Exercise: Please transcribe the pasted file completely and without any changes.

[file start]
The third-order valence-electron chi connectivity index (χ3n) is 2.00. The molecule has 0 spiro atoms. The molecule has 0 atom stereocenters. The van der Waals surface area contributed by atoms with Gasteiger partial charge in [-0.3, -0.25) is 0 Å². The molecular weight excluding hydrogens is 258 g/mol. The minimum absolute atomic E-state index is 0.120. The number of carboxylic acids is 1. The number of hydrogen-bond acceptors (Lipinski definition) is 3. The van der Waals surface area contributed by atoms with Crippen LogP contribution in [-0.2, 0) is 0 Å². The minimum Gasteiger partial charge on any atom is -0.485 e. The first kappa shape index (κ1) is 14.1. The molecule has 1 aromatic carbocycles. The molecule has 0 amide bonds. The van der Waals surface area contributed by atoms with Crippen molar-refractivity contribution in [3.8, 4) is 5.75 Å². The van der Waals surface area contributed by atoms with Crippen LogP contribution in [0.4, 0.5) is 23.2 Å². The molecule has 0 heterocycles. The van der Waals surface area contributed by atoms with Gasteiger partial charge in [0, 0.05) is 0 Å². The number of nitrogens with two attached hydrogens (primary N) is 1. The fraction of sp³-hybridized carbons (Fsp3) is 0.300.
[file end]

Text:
The third-order valence-electron chi connectivity index (χ3n) is 2.00. The molecule has 0 spiro atoms. The molecule has 0 atom stereocenters. The van der Waals surface area contributed by atoms with Gasteiger partial charge in [-0.3, -0.25) is 0 Å². The molecular weight excluding hydrogens is 258 g/mol. The minimum absolute atomic E-state index is 0.120. The number of carboxylic acids is 1. The number of hydrogen-bond acceptors (Lipinski definition) is 3. The van der Waals surface area contributed by atoms with Crippen LogP contribution in [-0.2, 0) is 0 Å². The minimum Gasteiger partial charge on any atom is -0.485 e. The first kappa shape index (κ1) is 14.1. The molecule has 1 aromatic carbocycles. The molecule has 0 amide bonds. The van der Waals surface area contributed by atoms with Crippen molar-refractivity contribution in [3.8, 4) is 5.75 Å². The van der Waals surface area contributed by atoms with Crippen LogP contribution in [0.4, 0.5) is 23.2 Å². The molecule has 0 heterocycles. The van der Waals surface area contributed by atoms with Gasteiger partial charge in [0, 0.05) is 0 Å². The number of nitrogens with two attached hydrogens (primary N) is 1. The fraction of sp³-hybridized carbons (Fsp3) is 0.300.